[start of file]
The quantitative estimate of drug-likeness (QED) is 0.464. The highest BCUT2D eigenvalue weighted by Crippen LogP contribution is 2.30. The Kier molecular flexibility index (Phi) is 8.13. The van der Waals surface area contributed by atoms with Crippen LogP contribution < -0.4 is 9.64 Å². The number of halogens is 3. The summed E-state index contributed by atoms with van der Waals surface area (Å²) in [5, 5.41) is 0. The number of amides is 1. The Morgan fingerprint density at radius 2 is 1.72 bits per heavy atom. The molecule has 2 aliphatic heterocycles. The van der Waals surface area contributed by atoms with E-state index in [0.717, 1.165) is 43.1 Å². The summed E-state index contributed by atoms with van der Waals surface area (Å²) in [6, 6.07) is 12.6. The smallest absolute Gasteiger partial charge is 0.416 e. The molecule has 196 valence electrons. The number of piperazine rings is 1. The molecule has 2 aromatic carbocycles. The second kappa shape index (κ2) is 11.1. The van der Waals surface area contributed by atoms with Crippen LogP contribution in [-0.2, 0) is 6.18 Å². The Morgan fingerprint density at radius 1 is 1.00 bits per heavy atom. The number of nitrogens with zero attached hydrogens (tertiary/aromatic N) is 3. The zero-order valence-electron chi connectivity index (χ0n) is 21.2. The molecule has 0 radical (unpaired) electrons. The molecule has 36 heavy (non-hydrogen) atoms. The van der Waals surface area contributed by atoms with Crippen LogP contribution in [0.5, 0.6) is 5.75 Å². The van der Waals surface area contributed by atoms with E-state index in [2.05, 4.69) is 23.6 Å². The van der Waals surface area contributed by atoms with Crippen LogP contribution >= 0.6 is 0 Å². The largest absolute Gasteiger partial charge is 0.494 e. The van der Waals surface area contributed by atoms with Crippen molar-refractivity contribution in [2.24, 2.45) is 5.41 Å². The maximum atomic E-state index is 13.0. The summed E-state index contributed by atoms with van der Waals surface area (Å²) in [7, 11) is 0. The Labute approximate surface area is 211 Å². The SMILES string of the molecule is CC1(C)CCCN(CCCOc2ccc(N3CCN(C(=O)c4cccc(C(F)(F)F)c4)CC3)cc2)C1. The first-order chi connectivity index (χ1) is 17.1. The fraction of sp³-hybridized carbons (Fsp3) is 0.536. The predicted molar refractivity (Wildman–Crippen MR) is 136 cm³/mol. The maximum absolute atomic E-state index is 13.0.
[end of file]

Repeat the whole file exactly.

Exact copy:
The quantitative estimate of drug-likeness (QED) is 0.464. The highest BCUT2D eigenvalue weighted by Crippen LogP contribution is 2.30. The Kier molecular flexibility index (Phi) is 8.13. The van der Waals surface area contributed by atoms with Crippen LogP contribution < -0.4 is 9.64 Å². The number of halogens is 3. The summed E-state index contributed by atoms with van der Waals surface area (Å²) in [5, 5.41) is 0. The number of amides is 1. The Morgan fingerprint density at radius 2 is 1.72 bits per heavy atom. The molecule has 2 aliphatic heterocycles. The van der Waals surface area contributed by atoms with E-state index in [0.717, 1.165) is 43.1 Å². The summed E-state index contributed by atoms with van der Waals surface area (Å²) in [6, 6.07) is 12.6. The smallest absolute Gasteiger partial charge is 0.416 e. The molecule has 196 valence electrons. The number of piperazine rings is 1. The molecule has 2 aromatic carbocycles. The second kappa shape index (κ2) is 11.1. The van der Waals surface area contributed by atoms with Crippen LogP contribution in [-0.2, 0) is 6.18 Å². The Morgan fingerprint density at radius 1 is 1.00 bits per heavy atom. The number of nitrogens with zero attached hydrogens (tertiary/aromatic N) is 3. The zero-order valence-electron chi connectivity index (χ0n) is 21.2. The molecule has 0 radical (unpaired) electrons. The molecule has 36 heavy (non-hydrogen) atoms. The van der Waals surface area contributed by atoms with Crippen LogP contribution in [0.5, 0.6) is 5.75 Å². The van der Waals surface area contributed by atoms with E-state index in [2.05, 4.69) is 23.6 Å². The van der Waals surface area contributed by atoms with Crippen LogP contribution >= 0.6 is 0 Å². The largest absolute Gasteiger partial charge is 0.494 e. The van der Waals surface area contributed by atoms with Crippen molar-refractivity contribution in [2.24, 2.45) is 5.41 Å². The maximum atomic E-state index is 13.0. The summed E-state index contributed by atoms with van der Waals surface area (Å²) in [7, 11) is 0. The Labute approximate surface area is 211 Å². The SMILES string of the molecule is CC1(C)CCCN(CCCOc2ccc(N3CCN(C(=O)c4cccc(C(F)(F)F)c4)CC3)cc2)C1. The first-order chi connectivity index (χ1) is 17.1. The fraction of sp³-hybridized carbons (Fsp3) is 0.536. The predicted molar refractivity (Wildman–Crippen MR) is 136 cm³/mol. The maximum absolute atomic E-state index is 13.0.